In 1967, the Legislature amended its statutory scheme to require that minor parties’ poll at least two percent in the last gubernatorial election to retain ballot access. Parties that failed to do so were required to comply with the one percent signature requirement currently in place. In 1987, the Legislature added a provision allowing minor parties to retain ballot access if any of their statewide candidates received five percent of the vote in the last general election.

Although most states use election returns to determine whether a party may retain ballot access in the next election, the median vote test for all states is only 2 percent of the total vote in a statewide election. By setting its vote test at 5 percent (except for gubernatorial elections), Texas makes it exceedingly difficult for a minor party to retain ballot access in successive elections, and to build support over time. As a result, minor parties in Texas are stuck in a perpetual cycle, which forces them to drain their financial and human resources to obtain ballot access in a single election, leaving them with little capacity to mount viable campaigns that enable them to retain ballot access in the next election.

Best Practice: Establish ballot access retention requirements of 2 percent in a statewide race.



Texans who want to run for public office as minor party or independent candidates face some of the most difficult and restrictive barriers in the nation. Outdated and inefficient ballot access procedures, unnecessarily high nomination petition signature requirements, early filing deadlines, short signature gathering periods, restrictions on who may sign nomination petitions and many other burdensome requirements combine to make mounting such a candidacy prohibitively difficult and expensive for all but the most determined citizens. As a result, Texas voters often lack meaningful choices at the polls. In each election cycle, for example, about half the races for the state legislature have only one candidate running unopposed, giving voters no choice at all.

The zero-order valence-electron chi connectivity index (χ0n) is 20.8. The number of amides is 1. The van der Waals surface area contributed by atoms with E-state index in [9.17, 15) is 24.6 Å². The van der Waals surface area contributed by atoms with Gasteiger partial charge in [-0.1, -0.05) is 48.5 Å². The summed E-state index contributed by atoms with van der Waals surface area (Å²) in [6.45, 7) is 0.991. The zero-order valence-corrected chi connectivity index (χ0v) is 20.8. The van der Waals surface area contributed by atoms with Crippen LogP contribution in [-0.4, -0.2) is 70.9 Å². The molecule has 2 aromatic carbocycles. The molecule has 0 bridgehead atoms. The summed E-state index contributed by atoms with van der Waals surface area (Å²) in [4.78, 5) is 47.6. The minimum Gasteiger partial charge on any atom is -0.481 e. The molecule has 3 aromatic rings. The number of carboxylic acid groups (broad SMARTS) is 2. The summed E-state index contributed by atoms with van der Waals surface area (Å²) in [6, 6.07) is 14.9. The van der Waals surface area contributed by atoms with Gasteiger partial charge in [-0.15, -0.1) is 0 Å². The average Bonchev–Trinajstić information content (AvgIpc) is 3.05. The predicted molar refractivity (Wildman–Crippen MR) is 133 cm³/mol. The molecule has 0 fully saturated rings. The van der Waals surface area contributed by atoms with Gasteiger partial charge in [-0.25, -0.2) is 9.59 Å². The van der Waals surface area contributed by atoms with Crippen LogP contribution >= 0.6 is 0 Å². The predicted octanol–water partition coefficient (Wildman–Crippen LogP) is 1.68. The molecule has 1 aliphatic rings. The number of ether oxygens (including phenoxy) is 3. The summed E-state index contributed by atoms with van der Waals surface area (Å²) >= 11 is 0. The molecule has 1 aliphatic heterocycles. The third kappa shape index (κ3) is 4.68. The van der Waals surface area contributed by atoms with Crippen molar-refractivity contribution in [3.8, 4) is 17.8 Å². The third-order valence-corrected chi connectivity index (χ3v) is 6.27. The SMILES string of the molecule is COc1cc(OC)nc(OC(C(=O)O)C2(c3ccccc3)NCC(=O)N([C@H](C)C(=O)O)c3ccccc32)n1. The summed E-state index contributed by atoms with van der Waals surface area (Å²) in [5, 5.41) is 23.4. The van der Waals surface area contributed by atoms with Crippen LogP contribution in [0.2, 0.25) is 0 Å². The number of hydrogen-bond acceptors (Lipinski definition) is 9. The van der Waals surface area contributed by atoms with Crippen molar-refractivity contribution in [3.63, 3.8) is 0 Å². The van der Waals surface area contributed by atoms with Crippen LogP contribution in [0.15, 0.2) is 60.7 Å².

The Texas Voter Choice Act, H.B. 3068, amends certain provisions of the Texas Election Code to protect the First and Fourteenth Amendment rights of the citizens of Texas to cast meaningful votes in local, state and federal elections. It does so by modernizing ballot access procedures through the implementation of secure, web-based technologies now commonly used for commercial transactions throughout the state of Texas and nationwide. At the same time, it eliminates needless regulations that restrict voter choice, while establishing reasonable requirements for independent and new party candidates to appear on the ballot.

The Texas Voter Choice Act – Key Provisions:

  • Establishes Reasonable Signature Requirements and Filing Deadlines
  • Authorizes Voters to Sign Nomination Petitions Online
  • Eliminates Restrictions on Voters’ Right to Sign Nomination Petitions
  • Eliminates Unneeded Filing Requirements for Candidates